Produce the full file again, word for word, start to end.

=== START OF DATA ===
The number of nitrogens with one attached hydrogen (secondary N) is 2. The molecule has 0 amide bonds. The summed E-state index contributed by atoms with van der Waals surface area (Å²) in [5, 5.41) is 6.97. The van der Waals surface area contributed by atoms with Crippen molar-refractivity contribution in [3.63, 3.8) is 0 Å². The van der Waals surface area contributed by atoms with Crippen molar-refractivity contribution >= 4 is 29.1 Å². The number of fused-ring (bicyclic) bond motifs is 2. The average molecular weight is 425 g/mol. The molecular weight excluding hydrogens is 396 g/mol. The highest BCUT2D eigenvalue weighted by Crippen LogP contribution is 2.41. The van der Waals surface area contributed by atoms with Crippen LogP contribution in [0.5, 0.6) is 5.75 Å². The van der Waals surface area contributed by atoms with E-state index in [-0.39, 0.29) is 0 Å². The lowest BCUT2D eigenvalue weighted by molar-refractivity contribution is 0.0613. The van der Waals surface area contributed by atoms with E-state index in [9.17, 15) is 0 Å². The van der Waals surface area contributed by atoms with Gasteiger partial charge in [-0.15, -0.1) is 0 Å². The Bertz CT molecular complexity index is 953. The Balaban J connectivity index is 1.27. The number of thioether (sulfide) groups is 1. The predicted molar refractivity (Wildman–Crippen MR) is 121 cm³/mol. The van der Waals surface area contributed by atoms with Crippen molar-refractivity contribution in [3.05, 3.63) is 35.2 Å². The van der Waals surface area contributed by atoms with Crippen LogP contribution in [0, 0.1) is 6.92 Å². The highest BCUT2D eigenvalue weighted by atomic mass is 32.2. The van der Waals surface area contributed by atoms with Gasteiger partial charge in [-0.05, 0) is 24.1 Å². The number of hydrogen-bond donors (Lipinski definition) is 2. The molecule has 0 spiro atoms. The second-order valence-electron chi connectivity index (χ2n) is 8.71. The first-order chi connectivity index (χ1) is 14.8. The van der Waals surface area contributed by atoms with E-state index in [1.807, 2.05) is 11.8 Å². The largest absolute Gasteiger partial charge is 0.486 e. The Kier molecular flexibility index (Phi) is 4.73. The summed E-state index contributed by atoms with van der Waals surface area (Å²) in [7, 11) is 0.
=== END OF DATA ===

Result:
The number of nitrogens with one attached hydrogen (secondary N) is 2. The molecule has 0 amide bonds. The summed E-state index contributed by atoms with van der Waals surface area (Å²) in [5, 5.41) is 6.97. The van der Waals surface area contributed by atoms with Crippen molar-refractivity contribution in [3.63, 3.8) is 0 Å². The van der Waals surface area contributed by atoms with Crippen molar-refractivity contribution >= 4 is 29.1 Å². The number of fused-ring (bicyclic) bond motifs is 2. The average molecular weight is 425 g/mol. The molecular weight excluding hydrogens is 396 g/mol. The highest BCUT2D eigenvalue weighted by Crippen LogP contribution is 2.41. The van der Waals surface area contributed by atoms with Crippen LogP contribution in [0.5, 0.6) is 5.75 Å². The van der Waals surface area contributed by atoms with E-state index in [-0.39, 0.29) is 0 Å². The lowest BCUT2D eigenvalue weighted by molar-refractivity contribution is 0.0613. The van der Waals surface area contributed by atoms with E-state index in [9.17, 15) is 0 Å². The van der Waals surface area contributed by atoms with Gasteiger partial charge in [-0.15, -0.1) is 0 Å². The Bertz CT molecular complexity index is 953. The Balaban J connectivity index is 1.27. The number of thioether (sulfide) groups is 1. The predicted molar refractivity (Wildman–Crippen MR) is 121 cm³/mol. The van der Waals surface area contributed by atoms with Crippen molar-refractivity contribution in [3.05, 3.63) is 35.2 Å². The van der Waals surface area contributed by atoms with Crippen LogP contribution in [0, 0.1) is 6.92 Å². The highest BCUT2D eigenvalue weighted by atomic mass is 32.2. The van der Waals surface area contributed by atoms with Gasteiger partial charge in [-0.05, 0) is 24.1 Å². The number of hydrogen-bond donors (Lipinski definition) is 2. The molecule has 0 spiro atoms. The second-order valence-electron chi connectivity index (χ2n) is 8.71. The first-order chi connectivity index (χ1) is 14.8. The van der Waals surface area contributed by atoms with E-state index in [1.807, 2.05) is 11.8 Å². The largest absolute Gasteiger partial charge is 0.486 e. The Kier molecular flexibility index (Phi) is 4.73. The summed E-state index contributed by atoms with van der Waals surface area (Å²) in [7, 11) is 0.